Articles | Volume 27, issue 7
Research article
11 Apr 2023
Research article |  | 11 Apr 2023

Soil–vegetation–water interactions controlling solute flow and chemical weathering in volcanic ash soils of the high Andes

Sebastián Páez-Bimos, Armando Molina, Marlon Calispa, Pierre Delmelle, Braulio Lahuatte, Marcos Villacís, Teresa Muñoz, and Veerle Vanacker


Interactive discussion

Status: closed

Comment types: AC – author | RC – referee | CC – community | EC – editor | CEC – chief editor | : Report abuse
  • RC1: 'Comment on hess-2022-294', Anonymous Referee #1, 22 Oct 2022
    • AC1: 'Reply on RC1', Sebastián Páez-Bimos, 19 Dec 2022
  • CC1: 'Comment on hess-2022-294', Esther Geertsma, 07 Nov 2022
    • AC3: 'Reply on CC1', Sebastián Páez-Bimos, 19 Dec 2022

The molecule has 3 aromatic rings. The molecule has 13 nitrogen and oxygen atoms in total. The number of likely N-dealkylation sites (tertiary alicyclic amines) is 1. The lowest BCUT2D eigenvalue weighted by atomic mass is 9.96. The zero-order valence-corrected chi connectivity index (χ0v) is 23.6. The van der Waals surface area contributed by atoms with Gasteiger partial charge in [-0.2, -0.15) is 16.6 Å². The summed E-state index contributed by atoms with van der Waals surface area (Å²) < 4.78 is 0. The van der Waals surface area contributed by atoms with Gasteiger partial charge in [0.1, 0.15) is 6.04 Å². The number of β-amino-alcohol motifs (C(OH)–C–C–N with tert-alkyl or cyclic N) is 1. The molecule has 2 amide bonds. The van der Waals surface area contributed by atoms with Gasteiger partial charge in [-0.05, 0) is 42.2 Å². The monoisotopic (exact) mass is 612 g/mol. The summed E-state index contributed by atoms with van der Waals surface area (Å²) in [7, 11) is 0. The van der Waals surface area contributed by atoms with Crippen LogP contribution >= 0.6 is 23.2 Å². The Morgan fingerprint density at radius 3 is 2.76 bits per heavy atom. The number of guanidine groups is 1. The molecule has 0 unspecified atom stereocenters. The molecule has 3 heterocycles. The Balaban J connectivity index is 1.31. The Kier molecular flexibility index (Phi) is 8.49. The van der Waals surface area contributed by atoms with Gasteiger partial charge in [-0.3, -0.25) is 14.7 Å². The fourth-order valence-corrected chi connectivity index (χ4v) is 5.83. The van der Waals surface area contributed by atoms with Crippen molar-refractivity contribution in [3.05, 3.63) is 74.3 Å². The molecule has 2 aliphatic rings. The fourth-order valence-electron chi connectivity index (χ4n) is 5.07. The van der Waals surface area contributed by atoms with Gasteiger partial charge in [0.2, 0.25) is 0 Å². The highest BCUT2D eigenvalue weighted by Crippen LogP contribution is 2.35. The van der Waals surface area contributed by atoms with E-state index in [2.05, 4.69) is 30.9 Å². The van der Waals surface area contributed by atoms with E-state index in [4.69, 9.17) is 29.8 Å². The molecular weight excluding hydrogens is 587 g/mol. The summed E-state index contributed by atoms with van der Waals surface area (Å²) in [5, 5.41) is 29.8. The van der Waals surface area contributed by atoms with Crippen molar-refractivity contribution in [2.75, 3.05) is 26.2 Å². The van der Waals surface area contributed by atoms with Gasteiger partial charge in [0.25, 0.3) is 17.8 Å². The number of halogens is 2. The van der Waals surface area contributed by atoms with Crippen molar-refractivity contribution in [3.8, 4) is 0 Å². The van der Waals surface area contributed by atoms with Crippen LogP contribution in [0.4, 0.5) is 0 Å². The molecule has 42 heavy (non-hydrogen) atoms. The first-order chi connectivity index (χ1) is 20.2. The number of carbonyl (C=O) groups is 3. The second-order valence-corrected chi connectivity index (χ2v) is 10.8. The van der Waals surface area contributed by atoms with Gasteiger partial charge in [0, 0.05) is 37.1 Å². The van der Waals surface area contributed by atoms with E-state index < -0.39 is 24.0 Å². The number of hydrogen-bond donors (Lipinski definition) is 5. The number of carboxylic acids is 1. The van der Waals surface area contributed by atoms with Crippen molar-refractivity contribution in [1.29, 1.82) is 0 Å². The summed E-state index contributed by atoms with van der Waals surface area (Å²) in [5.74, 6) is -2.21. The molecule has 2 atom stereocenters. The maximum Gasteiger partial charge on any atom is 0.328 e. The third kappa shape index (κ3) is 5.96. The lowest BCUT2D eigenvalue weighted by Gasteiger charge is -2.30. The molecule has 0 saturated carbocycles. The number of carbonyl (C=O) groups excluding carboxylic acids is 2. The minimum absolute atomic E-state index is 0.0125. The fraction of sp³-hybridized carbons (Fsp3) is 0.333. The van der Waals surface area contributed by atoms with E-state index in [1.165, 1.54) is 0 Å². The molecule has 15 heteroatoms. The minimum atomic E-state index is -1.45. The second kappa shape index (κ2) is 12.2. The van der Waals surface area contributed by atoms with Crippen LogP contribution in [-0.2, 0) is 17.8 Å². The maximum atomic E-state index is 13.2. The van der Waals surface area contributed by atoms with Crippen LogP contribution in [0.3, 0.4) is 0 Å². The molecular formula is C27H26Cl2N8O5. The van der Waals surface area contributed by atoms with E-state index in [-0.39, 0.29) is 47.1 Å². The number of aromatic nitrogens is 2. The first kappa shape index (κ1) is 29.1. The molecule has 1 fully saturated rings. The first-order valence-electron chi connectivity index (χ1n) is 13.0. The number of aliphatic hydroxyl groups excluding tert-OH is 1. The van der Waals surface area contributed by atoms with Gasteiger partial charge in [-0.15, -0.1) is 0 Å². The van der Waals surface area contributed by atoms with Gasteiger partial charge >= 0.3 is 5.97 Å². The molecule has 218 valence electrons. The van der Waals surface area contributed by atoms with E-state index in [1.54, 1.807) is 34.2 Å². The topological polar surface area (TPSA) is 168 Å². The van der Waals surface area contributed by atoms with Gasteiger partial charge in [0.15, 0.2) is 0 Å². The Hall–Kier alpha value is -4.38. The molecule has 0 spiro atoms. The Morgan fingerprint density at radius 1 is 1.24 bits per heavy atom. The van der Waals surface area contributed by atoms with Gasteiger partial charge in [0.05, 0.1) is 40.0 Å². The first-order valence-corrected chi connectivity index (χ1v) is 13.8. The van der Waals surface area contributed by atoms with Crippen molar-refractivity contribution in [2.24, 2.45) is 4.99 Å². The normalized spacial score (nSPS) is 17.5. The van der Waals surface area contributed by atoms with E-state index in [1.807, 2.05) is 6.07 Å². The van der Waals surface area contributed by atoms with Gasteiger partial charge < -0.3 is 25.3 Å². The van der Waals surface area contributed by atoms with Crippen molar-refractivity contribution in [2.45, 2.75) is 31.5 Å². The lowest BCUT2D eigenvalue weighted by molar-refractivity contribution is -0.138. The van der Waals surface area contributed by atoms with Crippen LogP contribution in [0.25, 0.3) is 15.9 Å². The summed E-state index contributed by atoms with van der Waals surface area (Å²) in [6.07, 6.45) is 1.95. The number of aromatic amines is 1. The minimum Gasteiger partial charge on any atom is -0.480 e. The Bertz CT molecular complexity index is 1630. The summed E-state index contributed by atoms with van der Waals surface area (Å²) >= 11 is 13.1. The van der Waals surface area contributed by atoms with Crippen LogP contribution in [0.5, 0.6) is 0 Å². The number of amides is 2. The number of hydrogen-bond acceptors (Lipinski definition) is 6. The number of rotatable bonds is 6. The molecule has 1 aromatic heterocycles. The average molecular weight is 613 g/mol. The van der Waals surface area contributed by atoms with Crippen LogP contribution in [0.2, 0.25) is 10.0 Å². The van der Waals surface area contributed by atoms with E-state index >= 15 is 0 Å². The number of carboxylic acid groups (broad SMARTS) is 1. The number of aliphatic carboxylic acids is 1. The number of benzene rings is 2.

• RC2: 'Comment on hess-2022-294', Anonymous Referee #2, 15 Nov 2022
    • AC2: 'Reply on RC2', Sebastián Páez-Bimos, 19 Dec 2022

Peer review completion

AR: Author's response | RR: Referee report | ED: Editor decision | EF: Editorial file upload
ED: Publish subject to technical corrections (23 Dec 2022) by Nadia Ursino
AR by Sebastián Páez-Bimos on behalf of the Authors (28 Feb 2023)  Author's response   Manuscript 

Post-review adjustments

AA: Author's adjustment | EA: Editor approval
AA by Sebastián Páez-Bimos on behalf of the Authors (22 Mar 2023)   Author's adjustment   Manuscript
EA: Adjustments approved (25 Mar 2023) by Nadia Ursino
Short summary
This study analyzes how vegetation influences soil hydrology, water fluxes, and chemical weathering rates in the high Andes. There are clear differences in the A horizon. The extent of soil chemical weathering varies depending on vegetation type. This difference is attributed mainly to the water fluxes. Our findings reveal that vegetation can modify soil properties in the uppermost horizon, altering the water balance, solutes, and chemical weathering throughout the entire soil profile.